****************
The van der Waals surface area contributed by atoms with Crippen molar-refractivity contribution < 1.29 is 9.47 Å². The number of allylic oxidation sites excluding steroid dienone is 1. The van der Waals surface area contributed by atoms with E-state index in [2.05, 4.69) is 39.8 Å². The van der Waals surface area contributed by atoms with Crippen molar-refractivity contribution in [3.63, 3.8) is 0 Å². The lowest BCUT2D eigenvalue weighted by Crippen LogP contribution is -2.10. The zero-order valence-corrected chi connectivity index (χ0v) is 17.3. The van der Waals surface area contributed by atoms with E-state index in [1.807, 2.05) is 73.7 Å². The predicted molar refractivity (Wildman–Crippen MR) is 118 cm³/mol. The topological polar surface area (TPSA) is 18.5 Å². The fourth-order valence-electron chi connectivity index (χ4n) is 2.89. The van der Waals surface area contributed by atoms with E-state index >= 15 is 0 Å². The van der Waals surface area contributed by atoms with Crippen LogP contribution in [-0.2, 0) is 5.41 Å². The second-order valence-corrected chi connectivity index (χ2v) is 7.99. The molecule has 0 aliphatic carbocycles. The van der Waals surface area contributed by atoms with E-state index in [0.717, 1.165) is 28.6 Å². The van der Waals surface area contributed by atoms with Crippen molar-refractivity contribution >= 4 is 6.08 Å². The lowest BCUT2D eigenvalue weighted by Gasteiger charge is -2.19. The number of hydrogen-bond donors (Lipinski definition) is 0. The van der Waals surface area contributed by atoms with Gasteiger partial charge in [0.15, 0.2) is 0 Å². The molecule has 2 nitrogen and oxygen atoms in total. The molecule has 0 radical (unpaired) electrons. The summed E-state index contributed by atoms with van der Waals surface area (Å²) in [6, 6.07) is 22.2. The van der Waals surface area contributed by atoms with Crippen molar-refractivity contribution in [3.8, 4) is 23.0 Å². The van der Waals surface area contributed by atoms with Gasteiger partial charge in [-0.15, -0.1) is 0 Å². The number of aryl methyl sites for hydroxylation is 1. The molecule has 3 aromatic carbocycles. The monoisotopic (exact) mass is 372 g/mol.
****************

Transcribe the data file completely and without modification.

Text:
The van der Waals surface area contributed by atoms with Crippen molar-refractivity contribution < 1.29 is 9.47 Å². The number of allylic oxidation sites excluding steroid dienone is 1. The van der Waals surface area contributed by atoms with E-state index in [2.05, 4.69) is 39.8 Å². The van der Waals surface area contributed by atoms with Crippen molar-refractivity contribution in [3.63, 3.8) is 0 Å². The lowest BCUT2D eigenvalue weighted by Crippen LogP contribution is -2.10. The zero-order valence-corrected chi connectivity index (χ0v) is 17.3. The van der Waals surface area contributed by atoms with E-state index in [1.807, 2.05) is 73.7 Å². The predicted molar refractivity (Wildman–Crippen MR) is 118 cm³/mol. The topological polar surface area (TPSA) is 18.5 Å². The fourth-order valence-electron chi connectivity index (χ4n) is 2.89. The van der Waals surface area contributed by atoms with E-state index >= 15 is 0 Å². The van der Waals surface area contributed by atoms with Crippen LogP contribution in [-0.2, 0) is 5.41 Å². The second-order valence-corrected chi connectivity index (χ2v) is 7.99. The molecule has 0 aliphatic carbocycles. The van der Waals surface area contributed by atoms with E-state index in [0.717, 1.165) is 28.6 Å². The van der Waals surface area contributed by atoms with Crippen molar-refractivity contribution >= 4 is 6.08 Å². The lowest BCUT2D eigenvalue weighted by Gasteiger charge is -2.19. The number of hydrogen-bond donors (Lipinski definition) is 0. The van der Waals surface area contributed by atoms with Gasteiger partial charge in [0.15, 0.2) is 0 Å². The molecule has 2 nitrogen and oxygen atoms in total. The molecule has 0 radical (unpaired) electrons. The summed E-state index contributed by atoms with van der Waals surface area (Å²) in [6, 6.07) is 22.2. The van der Waals surface area contributed by atoms with Crippen molar-refractivity contribution in [3.8, 4) is 23.0 Å². The van der Waals surface area contributed by atoms with Gasteiger partial charge in [-0.15, -0.1) is 0 Å². The number of aryl methyl sites for hydroxylation is 1. The molecule has 3 aromatic carbocycles. The monoisotopic (exact) mass is 372 g/mol.